Posted in Blogging on February 15th 2005 by Randy Reichardt

:: Charlie Rose discusses blogging on his show tonight with four well-known bloggers: Andrew Sullivan, Ana Marie Cox, Glenn Reynolds, and Joe Trippi. This group represents political bloggers, and Trippi hasn’t updated his site since February 6th. Should be worth dialing up, nonetheless.

Update: I watched the first fifteen minutes of the segment (will watch the rest tomorrow), and it was good. One point made: that blogs allow the submission of comments by readers, immediately after reading the blogger’s post(s), thus connecting reader and writer in real time, as opposed to, say, a magazine or newspaper column, which can take days or weeks, or months in some cases. Readers can provide feedback and opinion, point out errors, make suggestions, etc. What’s interesting is that of the four bloggers on the show, only Joe Trippi’s blog allows for immediate submission of comments. Sullivan’s site allows for submission of e-mail for publication, which are then published anonymously, if at all. The most recent e-mail published is dated 31 January 2005. Reynold’s and Cox’s blogs do not allow for immediate comments either, but accept e-mail feedback. And who’s linking to whom: Cox: links to Sullivan and Reynolds. Sullivan: links to Reynolds. Reynolds: links to Sullivan, Cox. Trippi: links to Cox.

:: I have been extremely busy at work the past while, preparing a couple of major presentations, one on Friday, one next Tuesday. I will resurface soon. Also, regarding the rock band, I’ve decided to stick with it and see what happens. More on that later.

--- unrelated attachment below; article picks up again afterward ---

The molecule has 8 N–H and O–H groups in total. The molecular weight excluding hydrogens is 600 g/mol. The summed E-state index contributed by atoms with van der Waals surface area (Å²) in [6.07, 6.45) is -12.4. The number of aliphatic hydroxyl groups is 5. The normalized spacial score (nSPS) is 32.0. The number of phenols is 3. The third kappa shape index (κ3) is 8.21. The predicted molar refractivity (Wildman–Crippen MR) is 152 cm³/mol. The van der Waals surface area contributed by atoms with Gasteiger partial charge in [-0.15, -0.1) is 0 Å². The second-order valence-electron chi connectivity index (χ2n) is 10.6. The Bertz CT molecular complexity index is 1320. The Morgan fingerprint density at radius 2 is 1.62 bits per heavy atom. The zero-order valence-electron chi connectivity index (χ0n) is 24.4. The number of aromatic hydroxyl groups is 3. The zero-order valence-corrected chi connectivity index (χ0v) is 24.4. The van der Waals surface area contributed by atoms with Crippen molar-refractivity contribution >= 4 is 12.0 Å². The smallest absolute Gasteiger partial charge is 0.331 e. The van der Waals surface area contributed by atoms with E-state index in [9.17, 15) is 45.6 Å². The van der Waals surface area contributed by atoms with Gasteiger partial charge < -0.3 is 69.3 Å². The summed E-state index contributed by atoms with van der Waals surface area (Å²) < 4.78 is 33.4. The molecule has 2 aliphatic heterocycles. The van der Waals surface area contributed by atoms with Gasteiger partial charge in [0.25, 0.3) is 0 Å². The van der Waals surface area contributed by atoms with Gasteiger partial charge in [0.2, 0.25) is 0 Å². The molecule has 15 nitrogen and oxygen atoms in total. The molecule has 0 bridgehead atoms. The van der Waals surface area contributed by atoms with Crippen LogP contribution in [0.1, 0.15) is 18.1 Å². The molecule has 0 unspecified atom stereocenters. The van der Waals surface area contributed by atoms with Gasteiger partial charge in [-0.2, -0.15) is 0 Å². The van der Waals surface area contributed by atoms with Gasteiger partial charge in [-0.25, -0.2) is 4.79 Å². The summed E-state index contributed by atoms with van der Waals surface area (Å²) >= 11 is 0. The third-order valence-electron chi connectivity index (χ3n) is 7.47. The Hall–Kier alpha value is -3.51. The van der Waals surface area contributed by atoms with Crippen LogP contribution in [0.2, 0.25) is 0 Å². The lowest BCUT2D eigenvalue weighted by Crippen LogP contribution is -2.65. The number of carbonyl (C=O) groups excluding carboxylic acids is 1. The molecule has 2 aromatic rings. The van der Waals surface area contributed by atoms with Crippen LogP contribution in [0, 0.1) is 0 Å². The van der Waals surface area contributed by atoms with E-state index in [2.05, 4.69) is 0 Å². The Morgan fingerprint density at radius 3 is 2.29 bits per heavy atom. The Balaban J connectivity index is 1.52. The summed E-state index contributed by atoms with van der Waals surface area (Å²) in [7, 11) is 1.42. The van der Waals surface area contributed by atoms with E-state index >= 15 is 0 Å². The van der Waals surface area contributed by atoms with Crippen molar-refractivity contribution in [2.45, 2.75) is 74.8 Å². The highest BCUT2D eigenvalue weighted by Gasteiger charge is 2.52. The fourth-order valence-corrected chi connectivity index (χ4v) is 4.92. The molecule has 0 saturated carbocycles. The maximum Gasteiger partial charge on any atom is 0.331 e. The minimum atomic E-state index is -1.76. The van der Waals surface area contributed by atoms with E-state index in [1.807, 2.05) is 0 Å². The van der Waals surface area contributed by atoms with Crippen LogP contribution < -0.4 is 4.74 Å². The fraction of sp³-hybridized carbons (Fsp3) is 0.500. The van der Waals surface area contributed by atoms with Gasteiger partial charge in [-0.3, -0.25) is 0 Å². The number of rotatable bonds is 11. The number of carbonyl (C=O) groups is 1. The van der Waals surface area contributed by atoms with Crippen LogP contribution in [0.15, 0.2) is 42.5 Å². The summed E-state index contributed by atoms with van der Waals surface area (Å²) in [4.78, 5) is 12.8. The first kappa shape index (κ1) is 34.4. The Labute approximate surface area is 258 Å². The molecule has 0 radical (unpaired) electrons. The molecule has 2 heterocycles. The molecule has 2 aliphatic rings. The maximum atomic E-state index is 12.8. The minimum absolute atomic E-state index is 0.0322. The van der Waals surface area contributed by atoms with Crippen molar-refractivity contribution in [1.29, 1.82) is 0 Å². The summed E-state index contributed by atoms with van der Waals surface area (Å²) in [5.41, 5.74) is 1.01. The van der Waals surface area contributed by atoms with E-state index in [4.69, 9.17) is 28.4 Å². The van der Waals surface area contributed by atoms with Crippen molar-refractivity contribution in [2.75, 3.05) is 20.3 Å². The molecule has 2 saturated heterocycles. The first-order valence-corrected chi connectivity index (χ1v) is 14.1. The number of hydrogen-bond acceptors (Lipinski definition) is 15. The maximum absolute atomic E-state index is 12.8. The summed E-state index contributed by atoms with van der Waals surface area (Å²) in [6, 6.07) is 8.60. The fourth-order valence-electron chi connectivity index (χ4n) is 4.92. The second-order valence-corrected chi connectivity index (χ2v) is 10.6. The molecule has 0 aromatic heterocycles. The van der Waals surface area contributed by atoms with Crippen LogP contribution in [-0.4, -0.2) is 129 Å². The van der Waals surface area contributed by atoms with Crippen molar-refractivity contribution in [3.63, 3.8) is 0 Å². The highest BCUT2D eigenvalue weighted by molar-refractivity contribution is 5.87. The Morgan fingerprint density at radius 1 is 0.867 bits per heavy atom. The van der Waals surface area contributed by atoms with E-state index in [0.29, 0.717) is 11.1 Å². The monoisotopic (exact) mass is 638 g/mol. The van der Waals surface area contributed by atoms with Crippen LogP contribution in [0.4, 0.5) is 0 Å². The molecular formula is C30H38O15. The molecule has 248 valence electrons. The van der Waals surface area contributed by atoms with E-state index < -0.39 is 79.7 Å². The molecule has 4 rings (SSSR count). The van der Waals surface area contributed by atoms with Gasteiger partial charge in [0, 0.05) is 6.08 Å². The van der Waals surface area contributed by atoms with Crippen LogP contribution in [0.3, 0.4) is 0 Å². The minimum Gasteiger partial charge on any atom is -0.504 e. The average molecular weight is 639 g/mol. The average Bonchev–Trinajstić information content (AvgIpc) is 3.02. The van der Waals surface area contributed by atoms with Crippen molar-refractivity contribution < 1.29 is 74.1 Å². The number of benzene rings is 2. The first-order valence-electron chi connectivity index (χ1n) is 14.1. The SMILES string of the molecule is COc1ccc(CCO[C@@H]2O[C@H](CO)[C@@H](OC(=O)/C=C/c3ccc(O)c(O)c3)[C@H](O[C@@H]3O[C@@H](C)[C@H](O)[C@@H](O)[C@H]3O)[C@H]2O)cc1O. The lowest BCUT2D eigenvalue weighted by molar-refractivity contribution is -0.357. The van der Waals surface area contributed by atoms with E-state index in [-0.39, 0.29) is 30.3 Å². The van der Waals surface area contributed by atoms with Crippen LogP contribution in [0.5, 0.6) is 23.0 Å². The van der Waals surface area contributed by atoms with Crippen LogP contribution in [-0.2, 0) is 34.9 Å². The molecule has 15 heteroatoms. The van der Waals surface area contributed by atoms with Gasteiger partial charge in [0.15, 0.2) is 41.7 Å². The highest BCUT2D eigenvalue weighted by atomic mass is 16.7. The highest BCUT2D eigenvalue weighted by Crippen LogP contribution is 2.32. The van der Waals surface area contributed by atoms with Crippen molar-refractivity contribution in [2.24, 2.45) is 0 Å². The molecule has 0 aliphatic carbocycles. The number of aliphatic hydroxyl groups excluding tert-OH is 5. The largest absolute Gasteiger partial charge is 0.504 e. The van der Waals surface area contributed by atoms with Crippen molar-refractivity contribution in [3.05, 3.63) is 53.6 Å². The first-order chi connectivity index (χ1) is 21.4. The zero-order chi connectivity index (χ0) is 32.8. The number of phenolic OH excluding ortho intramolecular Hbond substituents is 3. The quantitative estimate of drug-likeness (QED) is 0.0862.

Battlestar Galactica

Posted in Television on February 12th 2005 by Randy Reichardt

:: A few weeks ago at practice, a fellow band member mentioned the revived, or as it is being called, reimaged Battlestar Galactica series, speaking favourably of the new version. (Canadian site here.) I was vaguely aware that a mini-series version had aired in 2003, but paid no attention to it at the time. When the original series first aired in the late 70s, I detested it, with the exception of having a major crush on Maren Jensen at the time, which caused me to watch more episodes than I care to admit. The show was pure camp, featuring characters with horrid names like Starbuck, Apollo, Athena, Adama, Boomer, and Cassiopeia, combined with bad acting and writing.
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Posted in Mixed Bag Special on February 9th 2005 by Randy Reichardt

:: I haven’t been blogging a lot lately here, more so on STLQ. (I’ve been asked to speak on a blogging panel at the Canadian Library Association Conference in Calgary in June, 2005.) Lack of inspiration and other things, heavy workload, etc. I’m also trying to catch up on e-mails dating back to last fall, and found a few items that may be of interest, some or all of which may be old news to you already.

More to come.